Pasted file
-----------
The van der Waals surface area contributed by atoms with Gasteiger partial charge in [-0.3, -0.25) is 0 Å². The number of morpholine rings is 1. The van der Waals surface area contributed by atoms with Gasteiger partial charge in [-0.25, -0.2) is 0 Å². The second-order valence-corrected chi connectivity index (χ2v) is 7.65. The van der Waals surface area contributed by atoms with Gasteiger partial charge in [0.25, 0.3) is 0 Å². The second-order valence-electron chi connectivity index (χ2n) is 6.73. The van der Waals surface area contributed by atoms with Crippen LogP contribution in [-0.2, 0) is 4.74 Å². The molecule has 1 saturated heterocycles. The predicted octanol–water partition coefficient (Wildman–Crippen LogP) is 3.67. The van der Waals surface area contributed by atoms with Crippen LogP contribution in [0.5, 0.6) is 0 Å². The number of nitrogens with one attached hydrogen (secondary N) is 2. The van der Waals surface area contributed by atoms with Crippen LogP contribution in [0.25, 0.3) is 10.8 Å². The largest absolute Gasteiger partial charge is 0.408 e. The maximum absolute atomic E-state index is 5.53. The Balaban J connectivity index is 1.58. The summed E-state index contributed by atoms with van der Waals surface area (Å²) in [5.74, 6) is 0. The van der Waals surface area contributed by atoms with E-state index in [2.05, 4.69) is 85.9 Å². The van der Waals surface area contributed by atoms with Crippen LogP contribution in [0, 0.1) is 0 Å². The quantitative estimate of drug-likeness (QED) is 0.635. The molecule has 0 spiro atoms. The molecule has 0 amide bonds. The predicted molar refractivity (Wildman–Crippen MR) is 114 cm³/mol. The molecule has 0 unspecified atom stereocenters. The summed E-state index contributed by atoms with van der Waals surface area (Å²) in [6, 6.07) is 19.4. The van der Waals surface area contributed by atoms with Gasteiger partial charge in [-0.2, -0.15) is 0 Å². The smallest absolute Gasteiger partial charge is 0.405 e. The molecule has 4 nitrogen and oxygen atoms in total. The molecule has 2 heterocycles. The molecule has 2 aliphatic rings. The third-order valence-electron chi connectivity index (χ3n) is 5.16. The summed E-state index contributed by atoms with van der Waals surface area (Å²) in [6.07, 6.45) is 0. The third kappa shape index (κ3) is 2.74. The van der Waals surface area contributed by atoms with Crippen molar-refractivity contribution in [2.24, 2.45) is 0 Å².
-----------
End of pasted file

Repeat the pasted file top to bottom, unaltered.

The van der Waals surface area contributed by atoms with Gasteiger partial charge in [-0.3, -0.25) is 0 Å². The number of morpholine rings is 1. The van der Waals surface area contributed by atoms with Gasteiger partial charge in [-0.25, -0.2) is 0 Å². The second-order valence-corrected chi connectivity index (χ2v) is 7.65. The van der Waals surface area contributed by atoms with Gasteiger partial charge in [0.25, 0.3) is 0 Å². The second-order valence-electron chi connectivity index (χ2n) is 6.73. The van der Waals surface area contributed by atoms with Crippen LogP contribution in [-0.2, 0) is 4.74 Å². The molecule has 1 saturated heterocycles. The predicted octanol–water partition coefficient (Wildman–Crippen LogP) is 3.67. The van der Waals surface area contributed by atoms with Crippen LogP contribution in [0.5, 0.6) is 0 Å². The number of nitrogens with one attached hydrogen (secondary N) is 2. The van der Waals surface area contributed by atoms with Crippen LogP contribution in [0.25, 0.3) is 10.8 Å². The largest absolute Gasteiger partial charge is 0.408 e. The maximum absolute atomic E-state index is 5.53. The Balaban J connectivity index is 1.58. The summed E-state index contributed by atoms with van der Waals surface area (Å²) in [5.74, 6) is 0. The van der Waals surface area contributed by atoms with E-state index in [2.05, 4.69) is 85.9 Å². The van der Waals surface area contributed by atoms with Crippen LogP contribution in [0, 0.1) is 0 Å². The quantitative estimate of drug-likeness (QED) is 0.635. The molecule has 0 spiro atoms. The molecule has 0 amide bonds. The predicted molar refractivity (Wildman–Crippen MR) is 114 cm³/mol. The molecule has 0 unspecified atom stereocenters. The summed E-state index contributed by atoms with van der Waals surface area (Å²) in [6, 6.07) is 19.4. The van der Waals surface area contributed by atoms with Gasteiger partial charge in [-0.2, -0.15) is 0 Å². The smallest absolute Gasteiger partial charge is 0.405 e. The molecule has 4 nitrogen and oxygen atoms in total. The molecule has 2 heterocycles. The molecule has 2 aliphatic rings. The third-order valence-electron chi connectivity index (χ3n) is 5.16. The summed E-state index contributed by atoms with van der Waals surface area (Å²) in [6.07, 6.45) is 0. The third kappa shape index (κ3) is 2.74. The van der Waals surface area contributed by atoms with Crippen molar-refractivity contribution in [2.24, 2.45) is 0 Å².